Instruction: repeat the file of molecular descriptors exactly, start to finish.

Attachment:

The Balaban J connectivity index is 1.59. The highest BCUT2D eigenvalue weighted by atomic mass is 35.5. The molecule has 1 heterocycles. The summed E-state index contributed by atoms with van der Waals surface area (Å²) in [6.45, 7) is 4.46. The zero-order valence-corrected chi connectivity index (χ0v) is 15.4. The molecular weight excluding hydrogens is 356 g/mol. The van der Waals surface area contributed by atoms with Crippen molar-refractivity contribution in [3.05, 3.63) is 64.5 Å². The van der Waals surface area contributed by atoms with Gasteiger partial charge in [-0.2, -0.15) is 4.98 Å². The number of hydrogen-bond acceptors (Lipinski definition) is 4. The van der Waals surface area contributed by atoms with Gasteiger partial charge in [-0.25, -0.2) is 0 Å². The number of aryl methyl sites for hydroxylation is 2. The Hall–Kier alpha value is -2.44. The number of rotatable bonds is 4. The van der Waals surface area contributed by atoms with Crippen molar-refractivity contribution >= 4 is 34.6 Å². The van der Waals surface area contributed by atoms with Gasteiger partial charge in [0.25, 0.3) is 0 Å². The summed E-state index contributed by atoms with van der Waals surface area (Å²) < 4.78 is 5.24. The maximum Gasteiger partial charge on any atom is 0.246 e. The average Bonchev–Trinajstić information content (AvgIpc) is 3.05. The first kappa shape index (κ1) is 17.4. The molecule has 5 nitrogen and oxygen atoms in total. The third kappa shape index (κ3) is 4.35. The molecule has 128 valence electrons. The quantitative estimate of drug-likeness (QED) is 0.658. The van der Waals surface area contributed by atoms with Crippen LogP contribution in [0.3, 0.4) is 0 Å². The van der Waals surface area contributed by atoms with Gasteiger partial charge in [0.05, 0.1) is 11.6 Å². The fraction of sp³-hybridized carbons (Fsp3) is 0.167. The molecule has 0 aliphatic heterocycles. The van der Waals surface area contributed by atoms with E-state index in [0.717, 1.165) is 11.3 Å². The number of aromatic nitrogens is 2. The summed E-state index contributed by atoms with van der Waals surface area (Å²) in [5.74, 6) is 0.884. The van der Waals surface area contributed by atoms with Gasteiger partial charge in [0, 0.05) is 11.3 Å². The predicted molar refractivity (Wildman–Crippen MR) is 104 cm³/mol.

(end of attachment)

The Balaban J connectivity index is 1.59. The highest BCUT2D eigenvalue weighted by atomic mass is 35.5. The molecule has 1 heterocycles. The summed E-state index contributed by atoms with van der Waals surface area (Å²) in [6.45, 7) is 4.46. The zero-order valence-corrected chi connectivity index (χ0v) is 15.4. The molecular weight excluding hydrogens is 356 g/mol. The van der Waals surface area contributed by atoms with Crippen molar-refractivity contribution in [3.05, 3.63) is 64.5 Å². The van der Waals surface area contributed by atoms with Gasteiger partial charge in [-0.2, -0.15) is 4.98 Å². The number of hydrogen-bond acceptors (Lipinski definition) is 4. The van der Waals surface area contributed by atoms with Gasteiger partial charge in [-0.25, -0.2) is 0 Å². The number of aryl methyl sites for hydroxylation is 2. The Hall–Kier alpha value is -2.44. The number of rotatable bonds is 4. The van der Waals surface area contributed by atoms with Crippen molar-refractivity contribution >= 4 is 34.6 Å². The van der Waals surface area contributed by atoms with Gasteiger partial charge in [0.25, 0.3) is 0 Å². The summed E-state index contributed by atoms with van der Waals surface area (Å²) < 4.78 is 5.24. The maximum Gasteiger partial charge on any atom is 0.246 e. The average Bonchev–Trinajstić information content (AvgIpc) is 3.05. The first kappa shape index (κ1) is 17.4. The molecule has 5 nitrogen and oxygen atoms in total. The third kappa shape index (κ3) is 4.35. The molecule has 128 valence electrons. The quantitative estimate of drug-likeness (QED) is 0.658. The van der Waals surface area contributed by atoms with Crippen LogP contribution in [0.3, 0.4) is 0 Å². The van der Waals surface area contributed by atoms with Gasteiger partial charge in [0.05, 0.1) is 11.6 Å². The fraction of sp³-hybridized carbons (Fsp3) is 0.167. The molecule has 0 aliphatic heterocycles. The van der Waals surface area contributed by atoms with E-state index in [0.717, 1.165) is 11.3 Å². The number of aromatic nitrogens is 2. The summed E-state index contributed by atoms with van der Waals surface area (Å²) in [5.74, 6) is 0.884. The van der Waals surface area contributed by atoms with Gasteiger partial charge in [0, 0.05) is 11.3 Å². The predicted molar refractivity (Wildman–Crippen MR) is 104 cm³/mol.